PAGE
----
You may have read of the passing last weekend of Ted Sorensen, advisor to (and who some consider co-president with) President John F. Kennedy. It set me to thinking about last year when I had the privilege of hearing him speak at MIT during a 40th anniversary commemoration of the first Apollo lunar landing.
While having suffered a stroke some years earlier, Sorensen's intellect and wit were still intact as he described the presidential decision process, reaction of the country to the challenge, and pros and cons of having committed the nation to landing a man on the moon during the decade of the '60s. (This, along with resolution of the Cuban Missile Crisis and the push for the Civil Rights Act, he considers the most significant achievements of Kennedy's New Frontier administration.)
Sorensen was tasked by the president to come up with a program that could demonstrate to the world the technological prowess of the U.S. The Cold War with the Soviet Union was in full competition, part of which was winning the hearts and minds of new nations (former colonies) and their leaders. The group headed by Sorensen chose a lunar landing as providing the most benefit and visibility—and the legacy of Apollo, both technological and inspirational, is now history.
You can watch that informative and fascinating commemorative speech which is posted at the MIT Web site. Just click on the link below and scroll the cursor to 37 minutes to start his comments, which last a half hour—you'll be impressed with the man and enthralled with the story. And if you have the time, view the rest of the video which features first-person accounts on the challenges of developing the Apollo hardware and flying each mission into unknown territory. Link here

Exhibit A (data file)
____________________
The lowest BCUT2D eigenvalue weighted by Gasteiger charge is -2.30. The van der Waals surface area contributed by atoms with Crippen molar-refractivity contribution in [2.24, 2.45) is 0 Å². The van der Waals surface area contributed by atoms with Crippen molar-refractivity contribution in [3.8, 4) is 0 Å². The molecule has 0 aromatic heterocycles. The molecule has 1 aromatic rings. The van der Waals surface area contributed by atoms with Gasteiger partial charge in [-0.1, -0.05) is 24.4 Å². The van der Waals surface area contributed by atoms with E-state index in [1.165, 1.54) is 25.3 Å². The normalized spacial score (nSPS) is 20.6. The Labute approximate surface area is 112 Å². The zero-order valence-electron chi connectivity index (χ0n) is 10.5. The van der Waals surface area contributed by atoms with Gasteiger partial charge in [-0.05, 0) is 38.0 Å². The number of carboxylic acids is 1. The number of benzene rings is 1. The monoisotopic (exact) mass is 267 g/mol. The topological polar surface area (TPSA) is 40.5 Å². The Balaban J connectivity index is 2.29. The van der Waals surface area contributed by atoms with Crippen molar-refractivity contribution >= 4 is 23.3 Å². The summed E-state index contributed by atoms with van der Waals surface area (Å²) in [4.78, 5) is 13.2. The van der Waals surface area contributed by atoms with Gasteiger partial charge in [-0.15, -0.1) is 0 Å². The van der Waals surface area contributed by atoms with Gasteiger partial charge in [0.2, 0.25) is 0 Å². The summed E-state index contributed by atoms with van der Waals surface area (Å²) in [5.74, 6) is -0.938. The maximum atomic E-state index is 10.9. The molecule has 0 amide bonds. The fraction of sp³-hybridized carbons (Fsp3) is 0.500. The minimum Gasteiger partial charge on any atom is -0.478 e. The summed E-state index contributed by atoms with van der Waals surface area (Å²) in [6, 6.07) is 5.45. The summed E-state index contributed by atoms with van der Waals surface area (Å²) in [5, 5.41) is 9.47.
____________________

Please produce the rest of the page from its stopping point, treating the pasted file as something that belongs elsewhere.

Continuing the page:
Another Apollo pioneer recently passed away, Joe Gavin, former president of Grumman who headed up Lunar Module development. He was at the same forum as Ted Sorensen. So if you go to the video link in the original blog above, and scroll to 1 hour, 37 minutes, you'll find his presentation on Lunar Module engineering--and how it worked every time, even as the Apollo 13 lifeboat.
David Patterson, known for his pioneering research that led to RAID, clusters and more, is part of a team at UC Berkeley that recently made its RISC-V processor architecture an open source hardware offering. We talk with Patterson and one of his colleagues behind the effort about the opportunities they see, what new kinds of designs they hope to enable and what it means for today’s commercial processor giants such as Intel, ARM and Imagination Technologies.